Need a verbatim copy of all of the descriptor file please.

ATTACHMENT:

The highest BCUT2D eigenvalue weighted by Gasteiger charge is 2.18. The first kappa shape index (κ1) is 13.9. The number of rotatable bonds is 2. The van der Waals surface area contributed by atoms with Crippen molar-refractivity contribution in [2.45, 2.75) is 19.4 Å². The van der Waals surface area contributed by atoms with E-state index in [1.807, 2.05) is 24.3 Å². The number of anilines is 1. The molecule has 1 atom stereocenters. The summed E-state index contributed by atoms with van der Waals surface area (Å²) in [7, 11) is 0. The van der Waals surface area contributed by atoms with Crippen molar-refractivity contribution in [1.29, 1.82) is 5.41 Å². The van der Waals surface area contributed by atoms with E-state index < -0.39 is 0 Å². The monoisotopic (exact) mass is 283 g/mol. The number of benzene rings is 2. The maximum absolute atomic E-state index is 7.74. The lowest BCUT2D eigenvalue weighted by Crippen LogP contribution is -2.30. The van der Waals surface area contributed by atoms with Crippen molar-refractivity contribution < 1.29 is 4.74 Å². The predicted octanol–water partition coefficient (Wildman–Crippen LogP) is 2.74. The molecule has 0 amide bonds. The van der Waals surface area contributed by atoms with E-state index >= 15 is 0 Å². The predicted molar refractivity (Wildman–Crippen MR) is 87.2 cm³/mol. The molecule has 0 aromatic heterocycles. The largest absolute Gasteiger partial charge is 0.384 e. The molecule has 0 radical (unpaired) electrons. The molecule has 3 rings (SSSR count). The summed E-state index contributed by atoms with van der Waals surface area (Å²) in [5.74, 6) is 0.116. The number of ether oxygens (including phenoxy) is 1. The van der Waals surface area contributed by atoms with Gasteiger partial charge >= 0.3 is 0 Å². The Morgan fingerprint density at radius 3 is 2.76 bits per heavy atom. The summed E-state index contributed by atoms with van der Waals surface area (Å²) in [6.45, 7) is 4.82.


The highest BCUT2D eigenvalue weighted by Gasteiger charge is 2.18. The first kappa shape index (κ1) is 13.9. The number of rotatable bonds is 2. The van der Waals surface area contributed by atoms with Crippen molar-refractivity contribution in [2.45, 2.75) is 19.4 Å². The van der Waals surface area contributed by atoms with E-state index in [1.807, 2.05) is 24.3 Å². The number of anilines is 1. The molecule has 1 atom stereocenters. The summed E-state index contributed by atoms with van der Waals surface area (Å²) in [7, 11) is 0. The van der Waals surface area contributed by atoms with Crippen molar-refractivity contribution in [1.29, 1.82) is 5.41 Å². The van der Waals surface area contributed by atoms with E-state index < -0.39 is 0 Å². The monoisotopic (exact) mass is 283 g/mol. The number of benzene rings is 2. The maximum absolute atomic E-state index is 7.74. The lowest BCUT2D eigenvalue weighted by Crippen LogP contribution is -2.30. The van der Waals surface area contributed by atoms with Crippen molar-refractivity contribution < 1.29 is 4.74 Å². The predicted octanol–water partition coefficient (Wildman–Crippen LogP) is 2.74. The molecule has 0 amide bonds. The van der Waals surface area contributed by atoms with E-state index >= 15 is 0 Å². The predicted molar refractivity (Wildman–Crippen MR) is 87.2 cm³/mol. The molecule has 0 aromatic heterocycles. The largest absolute Gasteiger partial charge is 0.384 e. The molecule has 0 radical (unpaired) electrons. The molecule has 3 rings (SSSR count). The summed E-state index contributed by atoms with van der Waals surface area (Å²) in [5.74, 6) is 0.116. The number of ether oxygens (including phenoxy) is 1. The van der Waals surface area contributed by atoms with Gasteiger partial charge >= 0.3 is 0 Å². The Morgan fingerprint density at radius 3 is 2.76 bits per heavy atom. The summed E-state index contributed by atoms with van der Waals surface area (Å²) in [6.45, 7) is 4.82.